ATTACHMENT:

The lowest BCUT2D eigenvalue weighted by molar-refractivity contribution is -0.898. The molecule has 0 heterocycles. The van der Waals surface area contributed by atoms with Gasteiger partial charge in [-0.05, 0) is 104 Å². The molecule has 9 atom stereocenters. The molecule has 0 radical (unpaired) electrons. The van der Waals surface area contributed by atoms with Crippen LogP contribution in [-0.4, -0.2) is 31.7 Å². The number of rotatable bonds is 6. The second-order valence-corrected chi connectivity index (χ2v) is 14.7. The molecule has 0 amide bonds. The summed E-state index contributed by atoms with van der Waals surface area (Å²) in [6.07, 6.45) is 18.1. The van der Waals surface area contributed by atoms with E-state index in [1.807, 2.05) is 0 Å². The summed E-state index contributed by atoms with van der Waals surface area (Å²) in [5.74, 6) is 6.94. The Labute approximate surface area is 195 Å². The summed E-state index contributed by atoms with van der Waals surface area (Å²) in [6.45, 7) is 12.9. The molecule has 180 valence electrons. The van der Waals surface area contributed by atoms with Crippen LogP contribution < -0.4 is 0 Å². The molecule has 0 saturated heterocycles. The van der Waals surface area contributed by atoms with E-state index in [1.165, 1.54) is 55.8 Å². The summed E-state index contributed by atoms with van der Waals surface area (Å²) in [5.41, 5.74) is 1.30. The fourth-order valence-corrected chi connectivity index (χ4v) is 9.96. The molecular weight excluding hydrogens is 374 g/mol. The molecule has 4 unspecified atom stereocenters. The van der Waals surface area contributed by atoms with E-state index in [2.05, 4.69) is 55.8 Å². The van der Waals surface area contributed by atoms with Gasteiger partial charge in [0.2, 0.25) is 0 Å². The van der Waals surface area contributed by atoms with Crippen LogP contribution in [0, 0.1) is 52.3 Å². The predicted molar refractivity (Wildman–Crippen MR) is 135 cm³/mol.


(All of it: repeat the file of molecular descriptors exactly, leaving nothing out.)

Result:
The lowest BCUT2D eigenvalue weighted by molar-refractivity contribution is -0.898. The molecule has 0 heterocycles. The van der Waals surface area contributed by atoms with Gasteiger partial charge in [-0.05, 0) is 104 Å². The molecule has 9 atom stereocenters. The molecule has 0 radical (unpaired) electrons. The van der Waals surface area contributed by atoms with Crippen LogP contribution in [-0.4, -0.2) is 31.7 Å². The number of rotatable bonds is 6. The second-order valence-corrected chi connectivity index (χ2v) is 14.7. The molecule has 0 amide bonds. The summed E-state index contributed by atoms with van der Waals surface area (Å²) in [6.07, 6.45) is 18.1. The van der Waals surface area contributed by atoms with E-state index in [1.807, 2.05) is 0 Å². The summed E-state index contributed by atoms with van der Waals surface area (Å²) in [5.74, 6) is 6.94. The Labute approximate surface area is 195 Å². The summed E-state index contributed by atoms with van der Waals surface area (Å²) in [6.45, 7) is 12.9. The molecule has 180 valence electrons. The van der Waals surface area contributed by atoms with Crippen LogP contribution < -0.4 is 0 Å². The molecule has 0 saturated heterocycles. The van der Waals surface area contributed by atoms with E-state index in [1.165, 1.54) is 55.8 Å². The summed E-state index contributed by atoms with van der Waals surface area (Å²) in [5.41, 5.74) is 1.30. The fourth-order valence-corrected chi connectivity index (χ4v) is 9.96. The molecular weight excluding hydrogens is 374 g/mol. The molecule has 4 unspecified atom stereocenters. The van der Waals surface area contributed by atoms with E-state index in [2.05, 4.69) is 55.8 Å². The van der Waals surface area contributed by atoms with Gasteiger partial charge in [0.2, 0.25) is 0 Å². The van der Waals surface area contributed by atoms with Crippen LogP contribution in [0, 0.1) is 52.3 Å². The predicted molar refractivity (Wildman–Crippen MR) is 135 cm³/mol.